|Centre for Economic Policy Research
|Monitoring International Integration
1. Data on trust in European institutions suggest there is no real danger of the EU disintegrating. The crisis has left a toll, but economic shocks have not significantly affected attitudes towards the EU, with the UK being an outlier.
2. As economic conditions in the Eurozone improve, support for the EU might increase. Evidence of this has been seen historically, and in the recent French and Dutch elections.
3. There are still grounds for caution. Older cohorts and less-educated individuals have less trust in parliaments (both national and European), with technology and globalisation dividing opinions.
4. To maintain support for European integration, the EU must deliver responses to the main grievances amongst societies, and not simply focus on economic stability. These include: promoting growth and employment; protecting those left behind by technological change and globalisation, particularly older individuals; and addressing the lack of transparency and accountability of European institutions.
The Centre for Economic Policy Research (CEPR) was founded in 1983 to enhance the quality of economic policy-making within Europe and beyond, by fostering high quality, policy-relevant economic research, and disseminating it widely to decision-makers in the public and private sectors. Drawing together the expertise of its 1000 Research Fellows and Affiliates, mainly in Europewan universities, CEPR initiates, funds and coordinates research activities and communicates the results quickly and effectively to decision makers around the world. The Centre is an independent, non-profit organization and takes no institutional policy positions.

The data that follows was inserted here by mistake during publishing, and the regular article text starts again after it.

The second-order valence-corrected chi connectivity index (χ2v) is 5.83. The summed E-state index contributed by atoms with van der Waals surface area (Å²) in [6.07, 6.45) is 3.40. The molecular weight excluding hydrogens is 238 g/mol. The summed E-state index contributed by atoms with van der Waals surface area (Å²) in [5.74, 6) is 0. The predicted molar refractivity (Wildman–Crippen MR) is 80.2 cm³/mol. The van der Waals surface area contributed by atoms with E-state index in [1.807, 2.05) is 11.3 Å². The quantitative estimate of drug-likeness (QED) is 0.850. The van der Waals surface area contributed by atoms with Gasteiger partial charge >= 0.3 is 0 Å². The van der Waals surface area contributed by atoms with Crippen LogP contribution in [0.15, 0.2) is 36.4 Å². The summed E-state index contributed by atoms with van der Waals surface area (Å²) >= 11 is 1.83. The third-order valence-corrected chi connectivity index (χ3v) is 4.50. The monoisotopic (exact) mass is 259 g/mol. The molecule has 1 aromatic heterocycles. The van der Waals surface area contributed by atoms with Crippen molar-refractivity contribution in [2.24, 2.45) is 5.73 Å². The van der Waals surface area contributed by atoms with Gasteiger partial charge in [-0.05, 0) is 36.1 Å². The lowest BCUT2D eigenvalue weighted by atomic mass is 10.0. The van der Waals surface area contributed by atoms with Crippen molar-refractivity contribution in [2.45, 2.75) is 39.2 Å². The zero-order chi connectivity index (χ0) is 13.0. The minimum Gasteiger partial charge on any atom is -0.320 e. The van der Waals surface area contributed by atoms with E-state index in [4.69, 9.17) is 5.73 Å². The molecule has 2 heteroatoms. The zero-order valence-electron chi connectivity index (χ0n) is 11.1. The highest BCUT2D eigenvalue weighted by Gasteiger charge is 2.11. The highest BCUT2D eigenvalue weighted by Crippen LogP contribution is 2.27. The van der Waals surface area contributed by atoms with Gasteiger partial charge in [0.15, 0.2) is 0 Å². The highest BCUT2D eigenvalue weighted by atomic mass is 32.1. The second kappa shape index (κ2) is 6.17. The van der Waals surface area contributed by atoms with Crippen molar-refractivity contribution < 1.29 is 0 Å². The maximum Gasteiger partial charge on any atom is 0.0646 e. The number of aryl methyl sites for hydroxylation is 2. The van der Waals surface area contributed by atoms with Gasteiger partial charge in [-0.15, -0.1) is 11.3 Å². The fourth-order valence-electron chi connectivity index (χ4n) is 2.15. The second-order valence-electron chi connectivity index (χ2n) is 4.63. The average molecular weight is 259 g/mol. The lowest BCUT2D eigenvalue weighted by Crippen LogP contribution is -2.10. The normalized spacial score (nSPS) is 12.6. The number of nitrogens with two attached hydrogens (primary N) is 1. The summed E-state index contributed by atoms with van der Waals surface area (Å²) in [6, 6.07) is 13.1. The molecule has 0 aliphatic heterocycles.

CEPR calls itself a 'thinknet' rather than 'think tank'. It is a distributed network of economists, who are affiliated with but not employed by CEPR, and who collaborate through the Centre on a wide range of policy-related research projects and dissemination activities.Distrust in Europe's political institutions fuelled the Brexit vote and a rise in nationalist parties. Was this tide of populism unique? Or is the EU at risk of further disintegration? This report finds that anti-EU sentiment is much more sensitive to national identity than economics. This suggests that a positive economic outlook will not magically restore support for the European Project. The EU needs to address the main worries of its citizens.
In this first report of CEPR's new series, Monitoring International Integration, a group of leading academics provide policy solutions to these important socio-economic issues. They achieve this by studying financial crises, income distribution, economic development, immigration, culture, identity and elections across Europe.
|Politics and International Relations
|Countries / Regions